Tour of Flanders officials ready to disqualify riders using sidewalks

Team managers say barriers are needed – not unrealistic and unenforced rules

Race officials at Sunday's Tour of Flanders have warned they will adopt a zero tolerance approach to riders using sidewalks and bike paths to sidestep sections of cobblestones, threatening to disqualify anyone who breaks the rule – no matter their stature or palmares.

Speaking to Belgian daily newspaper, Het Laatste Nieuws, Didier Simon, the chief UCI commissaire, said if he sees a rider on a sidewalk “with the intention of gaining even one metre of advantage”, then that rider “will be unceremoniously removed from the race – no discussion”. Meanwhile, Wim Van Herreweghe, Tour of Flanders race director, told Cyclingnews on Thursday that he will call for the UCI commissaires to take “more stringent measures”.

Van Herreweghe and the rest of the race organisation team will sit down with UCI officials and with team directeur sportifs on the eve of the race to confirm and clarify the approach to dealing with an issue that has become increasingly contentious.

The UCI rules state that for major races, “use of sidewalks/pavements, paths or cycle paths that do not form part of the course” will be punishable with a fine of “200 CHF and/or elimination”. That rule was introduced in 2014 but it caused a storm at Omloop Het Nieuwsblad last month as directeur sportif were explicitly warned that there would be a clampdown, yet the lead group of six used a sidewalk while the chasing peloton was prevented from doing so.

The riders in question were fined, as were 15 riders on the opening stage of the Three Days of De Panne on Tuesday, though there is rising discontent over the inconsistency of the application of the rules – with the main peloton at De Panne going unpunished – not to mention a suspicion that organisers and officials are scared to impose the gravest sanction of elimination from the race.

Simon, however, claimed he would have no problem disqualifying anyone, whether it’s a big name or a small one, or whether it would alter the outcome of the race or not.

“It really does not matter – just ask Romain Bardet,” he said, referring to the decision to eject the Frenchman from Paris-Nice, a French race, after he held onto a team car when trying to chase back onto the peloton. “It has all become too dangerous to tolerate. A rethink is imperative."

Indeed, quite apart from wanting riders to actually ride the cobblestones that are such defining features of the races, organisers are concerned for the safety of the spectating public, with Van Herreweghe saying: “Nobody wants to kick riders out but if there’s an incident with the public it’s very serious.”

Team managers want barriers

Cyclingnews has spoken to a number of team directeurs sportifs at the Three Days of De Panne, and a common solution that emerged was the use of barriers to prevent riders from veering off the course.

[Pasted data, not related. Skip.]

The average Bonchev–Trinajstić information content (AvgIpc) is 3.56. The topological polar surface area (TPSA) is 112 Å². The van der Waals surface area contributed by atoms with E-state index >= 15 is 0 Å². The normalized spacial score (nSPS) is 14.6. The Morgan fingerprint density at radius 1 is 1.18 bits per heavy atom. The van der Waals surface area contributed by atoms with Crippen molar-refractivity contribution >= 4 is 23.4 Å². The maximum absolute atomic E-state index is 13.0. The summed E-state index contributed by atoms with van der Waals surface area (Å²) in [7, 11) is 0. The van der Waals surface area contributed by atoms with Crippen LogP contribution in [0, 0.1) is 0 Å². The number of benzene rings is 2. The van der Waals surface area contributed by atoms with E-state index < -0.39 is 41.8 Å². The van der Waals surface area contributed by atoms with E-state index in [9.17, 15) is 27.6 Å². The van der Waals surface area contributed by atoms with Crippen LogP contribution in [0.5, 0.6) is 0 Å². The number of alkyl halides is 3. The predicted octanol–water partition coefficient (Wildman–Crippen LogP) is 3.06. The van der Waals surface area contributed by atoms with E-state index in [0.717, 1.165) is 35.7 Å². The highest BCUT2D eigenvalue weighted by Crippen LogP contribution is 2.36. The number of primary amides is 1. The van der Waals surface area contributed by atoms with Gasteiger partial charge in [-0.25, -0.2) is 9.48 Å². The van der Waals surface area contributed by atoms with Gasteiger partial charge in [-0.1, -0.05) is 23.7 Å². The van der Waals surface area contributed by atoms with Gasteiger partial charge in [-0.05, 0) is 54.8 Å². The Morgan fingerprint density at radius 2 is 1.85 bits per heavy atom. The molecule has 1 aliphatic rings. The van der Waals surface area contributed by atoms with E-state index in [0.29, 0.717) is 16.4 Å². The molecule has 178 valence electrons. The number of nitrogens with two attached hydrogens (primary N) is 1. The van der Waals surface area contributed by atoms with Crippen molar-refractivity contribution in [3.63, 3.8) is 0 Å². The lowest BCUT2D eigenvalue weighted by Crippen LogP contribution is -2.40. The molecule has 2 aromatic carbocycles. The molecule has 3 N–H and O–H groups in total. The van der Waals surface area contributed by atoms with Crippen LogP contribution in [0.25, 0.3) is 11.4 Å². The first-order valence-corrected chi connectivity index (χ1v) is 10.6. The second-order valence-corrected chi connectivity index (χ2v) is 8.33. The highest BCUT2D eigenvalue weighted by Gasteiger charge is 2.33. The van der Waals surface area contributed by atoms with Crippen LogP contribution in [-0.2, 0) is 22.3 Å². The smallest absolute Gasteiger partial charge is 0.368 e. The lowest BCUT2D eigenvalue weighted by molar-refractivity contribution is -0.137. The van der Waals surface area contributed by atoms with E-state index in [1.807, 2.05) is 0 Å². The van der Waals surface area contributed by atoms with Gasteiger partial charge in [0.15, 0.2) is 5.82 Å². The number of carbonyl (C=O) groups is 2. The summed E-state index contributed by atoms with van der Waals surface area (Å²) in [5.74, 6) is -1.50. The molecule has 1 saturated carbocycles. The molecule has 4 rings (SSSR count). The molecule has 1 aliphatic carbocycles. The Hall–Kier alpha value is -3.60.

“There are only two solutions. Either you make it impossible to use it, like putting barriers along the road, or you eliminate them from the race. There’s nothing in between,” said Quick-Step manager Patrick Lefevere, arguing that “the riders will always try to take the shortest way. It’s normal. If they see an opportunity to make it easier for a few hundred metres then they’ll do it.”

Orica-Scott’s Matt Wilson agreed that if officials don’t want riders on the sidewalks they should make it impossible to do so rather than making rules which cannot be enforced.

“My personal opinion is that you either barrier it or you don’t have the rule. A rider is always going to go and try to find that pathway. Once one rider does it then everyone will do it. It doesn’t seem feasible that they will stamp it out with fines or warnings or anything. It’s as simple as you barrier it or you don’t have the rule,” he said.

“Someone is going to take that shortcut if it’s there. People have been racing up here for 100 years and it’s always been that way. I can’t see that culture shifting. If it’s a dangerous section and you know that riders are likely to use it then you need to barrier it. I understand that it’s a big expense and it’s not easy but it seems like the only solution.”

Katusha-Alpecin’s Torsten Schmidt spoke of the dangers to those who come to watch the races by the roadside. “I wouldn’t like to stand there with my kid or my wife when a rider passes at 50km/h just half a metre from my feet,” he said. “We need barriers, and whoever tries to get behind the barriers or flick the system should be disqualified.”

According to Van Herreweghe, as much as 25 per cent of the route is already barriered, with Flanders differing to many other races – not least De Panne – by way of the sheer number of fans that line the route, and the measures required to monitor them.

He argued that, given the impossibility of putting barriers along the full 260 kilometres, it’s the riders who should do what Lefevere and Wilson regard as fanciful, and take personal responsibility for obeying the letter of the law.

“It’s the attitude of the riders – they know the rules and they have to change their attitude,” he said.

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